"And the rest is silence," Quinn said, and gestured at her.

Rashel fell into a void.

She woke up as she was being carried into the warehouse. She had enough presence of mind not to

open her eyes or make any other sign that she was conscious. It was Quinn carrying her; she could tell

even with her eyes shut.

When he dumped her on a mattress, she deliberately fell so that her head was turned away from him and

her hair was over her face.

She had a moment's fear that he was going to discover the knife in her boot when he shackled her

ankles. But he didn't even roll up her pant leg. He seemed to be doing everything as quickly as possible,

without really paying attention.

Rashel heard the shackle snap shut. She kept perfectly still.

She lay and listened as he brought Daphne in and chained her. Then she heard voices close by and the

sound of other footsteps.

"Put that one down here-what happened to her purse?" That was Lily.

"It's still in the car." Ivan.

"Okay, bring it in with the other one. I'll do her feet."

Thump of a body hitting a mattress. Footsteps going away. The metallic clink of chains. Then a sigh from

Lily. Rashel could imagine her straightening up and looking around in satisfaction.

"Well, that's it. Ivan's got number twenty-four in the car. I guess we're going to have one very happy

client."

"Joy," Quinn said flatly.

Twenty-four? One client?

"I'll leave a message that everything's going to be ready for the big day."

"Do that."

"You're awfully moody, you know. It's not just me who's noticed it."

A pause, and Rashel imagined Quinn giving one of his black looks. "I was just thinking it was ironic. I

turned down a job as a slave trader once. That was before. Do you remember before, Lily? When we

lived in Charlestown and your sister Dove was still alive. A captain from Marblehead asked if I wanted

to ship out to Guinea for some human cargo. Black gold, I think he called it. As I remember, I hit him on

the nose. And Fight-the-Good-fight-for-Faith Johnson reported me for brawling."

"Quinn, what's wrong with you?"

"Just reminiscing about the old days in the sunlight. Of course, you wouldn't know about that, would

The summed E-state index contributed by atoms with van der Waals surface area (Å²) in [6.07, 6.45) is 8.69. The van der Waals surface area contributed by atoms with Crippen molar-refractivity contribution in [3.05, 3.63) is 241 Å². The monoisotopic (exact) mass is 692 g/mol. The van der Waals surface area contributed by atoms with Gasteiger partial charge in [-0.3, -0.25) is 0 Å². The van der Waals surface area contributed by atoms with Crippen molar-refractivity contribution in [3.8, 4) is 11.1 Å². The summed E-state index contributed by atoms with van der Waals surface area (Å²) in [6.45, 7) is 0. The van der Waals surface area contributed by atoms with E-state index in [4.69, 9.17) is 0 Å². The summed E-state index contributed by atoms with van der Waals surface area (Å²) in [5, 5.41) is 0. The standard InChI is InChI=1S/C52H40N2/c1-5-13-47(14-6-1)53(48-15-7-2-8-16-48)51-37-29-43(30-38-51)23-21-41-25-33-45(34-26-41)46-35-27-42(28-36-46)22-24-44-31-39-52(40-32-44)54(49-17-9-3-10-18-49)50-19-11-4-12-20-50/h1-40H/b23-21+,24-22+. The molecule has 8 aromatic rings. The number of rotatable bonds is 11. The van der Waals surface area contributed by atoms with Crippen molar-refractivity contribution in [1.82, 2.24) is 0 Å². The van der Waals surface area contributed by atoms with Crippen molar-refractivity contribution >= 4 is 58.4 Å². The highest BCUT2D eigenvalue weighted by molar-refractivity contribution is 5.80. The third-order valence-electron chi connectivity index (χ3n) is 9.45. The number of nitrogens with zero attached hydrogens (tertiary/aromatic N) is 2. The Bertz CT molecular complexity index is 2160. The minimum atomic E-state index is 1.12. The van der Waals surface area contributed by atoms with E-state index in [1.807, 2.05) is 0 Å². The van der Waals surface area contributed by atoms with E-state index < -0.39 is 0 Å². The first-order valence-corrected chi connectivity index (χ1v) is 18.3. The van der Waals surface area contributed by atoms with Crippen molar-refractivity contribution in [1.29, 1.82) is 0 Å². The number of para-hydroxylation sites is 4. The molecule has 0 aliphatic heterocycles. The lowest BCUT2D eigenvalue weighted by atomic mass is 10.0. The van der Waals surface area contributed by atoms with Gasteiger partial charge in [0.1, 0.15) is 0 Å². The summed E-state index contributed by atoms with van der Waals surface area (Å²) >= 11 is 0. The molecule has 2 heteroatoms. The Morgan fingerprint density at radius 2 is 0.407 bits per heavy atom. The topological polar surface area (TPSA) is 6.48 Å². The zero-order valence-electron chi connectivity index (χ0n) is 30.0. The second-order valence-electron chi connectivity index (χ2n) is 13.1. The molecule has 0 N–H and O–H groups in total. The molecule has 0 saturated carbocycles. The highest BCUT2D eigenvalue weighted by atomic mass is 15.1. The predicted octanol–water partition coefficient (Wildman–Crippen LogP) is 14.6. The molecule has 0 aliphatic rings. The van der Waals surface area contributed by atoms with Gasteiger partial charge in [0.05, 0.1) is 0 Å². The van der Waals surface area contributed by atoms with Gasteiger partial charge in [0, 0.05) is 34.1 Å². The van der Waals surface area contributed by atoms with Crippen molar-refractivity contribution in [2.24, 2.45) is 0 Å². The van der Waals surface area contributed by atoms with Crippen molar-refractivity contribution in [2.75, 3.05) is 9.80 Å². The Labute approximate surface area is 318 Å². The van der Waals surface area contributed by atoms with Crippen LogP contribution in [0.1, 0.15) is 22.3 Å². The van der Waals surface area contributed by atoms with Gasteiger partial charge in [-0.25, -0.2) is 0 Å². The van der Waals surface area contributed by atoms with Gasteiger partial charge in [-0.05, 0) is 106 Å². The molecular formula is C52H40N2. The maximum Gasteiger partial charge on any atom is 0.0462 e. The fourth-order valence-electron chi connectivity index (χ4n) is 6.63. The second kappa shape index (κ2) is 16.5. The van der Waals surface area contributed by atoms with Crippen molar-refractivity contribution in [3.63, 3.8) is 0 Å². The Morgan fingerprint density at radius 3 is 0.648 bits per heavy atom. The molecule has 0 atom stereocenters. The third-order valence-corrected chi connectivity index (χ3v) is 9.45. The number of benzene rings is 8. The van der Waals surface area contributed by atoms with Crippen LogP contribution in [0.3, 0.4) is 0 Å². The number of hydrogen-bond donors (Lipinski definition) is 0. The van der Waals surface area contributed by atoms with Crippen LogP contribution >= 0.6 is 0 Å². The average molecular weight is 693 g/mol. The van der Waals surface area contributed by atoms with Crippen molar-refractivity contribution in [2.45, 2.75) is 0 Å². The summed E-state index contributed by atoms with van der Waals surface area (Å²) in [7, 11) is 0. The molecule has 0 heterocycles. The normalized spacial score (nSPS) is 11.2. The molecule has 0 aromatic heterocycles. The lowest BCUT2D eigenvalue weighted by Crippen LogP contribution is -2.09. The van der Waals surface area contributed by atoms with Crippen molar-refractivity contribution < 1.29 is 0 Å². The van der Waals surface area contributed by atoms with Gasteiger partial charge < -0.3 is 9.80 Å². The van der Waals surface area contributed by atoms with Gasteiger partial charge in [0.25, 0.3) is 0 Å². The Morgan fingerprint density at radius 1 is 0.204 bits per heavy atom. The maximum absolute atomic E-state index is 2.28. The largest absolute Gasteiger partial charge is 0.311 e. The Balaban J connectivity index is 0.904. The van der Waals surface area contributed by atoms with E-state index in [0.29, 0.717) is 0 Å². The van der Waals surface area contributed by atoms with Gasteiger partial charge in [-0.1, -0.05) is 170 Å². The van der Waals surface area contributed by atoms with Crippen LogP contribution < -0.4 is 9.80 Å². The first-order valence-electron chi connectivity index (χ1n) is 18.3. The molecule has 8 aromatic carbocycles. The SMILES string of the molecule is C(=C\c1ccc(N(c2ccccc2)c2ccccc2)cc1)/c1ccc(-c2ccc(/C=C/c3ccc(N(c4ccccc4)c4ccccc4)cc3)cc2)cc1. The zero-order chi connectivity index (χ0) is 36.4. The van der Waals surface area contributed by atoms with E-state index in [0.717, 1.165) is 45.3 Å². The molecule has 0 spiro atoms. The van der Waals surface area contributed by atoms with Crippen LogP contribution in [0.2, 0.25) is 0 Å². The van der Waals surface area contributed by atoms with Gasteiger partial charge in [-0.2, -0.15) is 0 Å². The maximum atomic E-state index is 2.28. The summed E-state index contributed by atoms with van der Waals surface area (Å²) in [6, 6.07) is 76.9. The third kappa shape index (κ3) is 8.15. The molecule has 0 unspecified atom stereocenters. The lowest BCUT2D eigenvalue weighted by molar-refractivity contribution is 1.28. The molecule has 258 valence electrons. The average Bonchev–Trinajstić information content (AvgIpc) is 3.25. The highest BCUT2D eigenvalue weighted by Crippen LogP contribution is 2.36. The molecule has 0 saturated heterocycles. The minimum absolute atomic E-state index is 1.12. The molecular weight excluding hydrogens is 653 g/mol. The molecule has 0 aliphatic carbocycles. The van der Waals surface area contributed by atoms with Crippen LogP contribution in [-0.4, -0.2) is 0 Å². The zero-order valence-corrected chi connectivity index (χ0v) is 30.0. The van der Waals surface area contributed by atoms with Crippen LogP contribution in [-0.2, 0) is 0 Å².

you? You're lamia; you were born this way. Technically, I suppose, you were born dead."

"And technically, I suppose, you're going peculiar. My father always said it would happen."

"Yes, and I wonder what your father would think about all this? His daughter selling humans for

money. And to such a client, and for such a reason-"

At that moment, while Rashel was listening desperately, hanging on every word, heavy footsteps

interrupted. Ivan had returned. Quinn broke off, and he and Lily remained silent as another body

thumped on a bed.

Rashel cursed mentally. What client? What reason? She'd supposed the girls were being sold as regular

house slaves or food supplies. But clearly that wasn't the case.

And then something happened that drove thoughts of the future right out of her mind. She heard

footsteps next to her bed, and she was aware of someone leaning close. Not Quinn, the smell was

wrong.

Ivan.

A rough hand grabbed her hair and pulled her head back. Another arm slid under her waist, lifting her

up.

Panic shot through Rashel, and she tried to push it away. She forced herself to stay limp, eyes shut, arms

dangling passively.

I ought to have been prepared for this.

She'd realized from the beginning that playing her part might include allowing herself to get bitten. To feel

vampire teeth on her throat, to allow them to spill her blood.

But it bad never happened to her before, and it took every ounce of her will to keep from fighting. She

was scared. Her arched throat felt exposed and

vulnerable, and she could feel a pulse beating in it wildly.

"What are you doing?"

Quinn's voice was sharp as the crack of glacier ice. Rashel felt Ivan go still.

"I've got something to settle with this girl. She's a smartass."

"Take your hands off her. Before I knock you through the wall."

"Quinn-" Lily said.

Quinn's voice was painfully distinct. "Drop her. Now."

Ivan dropped Rashel.

"He's right," Lily said coolly. "They're not for you, Ivan, and they have to be in perfect shape."

Ivan muttered something sullen and Rashel heard footsteps moving away. She lay and listened to her

heart slowly calming.

"I'm going to get some sleep," Quinn said, sounding flat and dull.

"See you Tuesday," lily said.

Tuesday, Rashel thought. Great. It's going to be a very long two days.

They were the most boring two days of her life. She got to know every corner of the small

glass-windowed office. The windows were a problem, since she was never absolutely sure if Lily or Ivan

were outside one of them, standing in the warehouse proper and looking through. She listened carefully

for the warehouse doors, froze instantly at any suspicious sound, and trusted to luck.

Daphne woke up Monday morning. Rashel had her neck twisted sideways and was staring through the

office glass up at the one tiny window set high in the warehouse wall. Just as it turned gray with dawn,

Daphne sat up and screamed.

"Sh! It's all right! You're here in the warehouse with me."

"Rashel?"

"Yeah. We made it. And I'm glad you're awake."

"Are we alone?"

"More or less," Rashel said. "There are two other girls, but they're both hypnotized. You'll see when it

gets lighter."

Daphne let out her breath. "Wow… we did it. That's great. So how come I'm so completely and utterly

terrified?"

"Because you're a smart girl," Rashel said grimly. "Just wait until Tuesday when they take us out."

"Take us out where?"

"That's the question."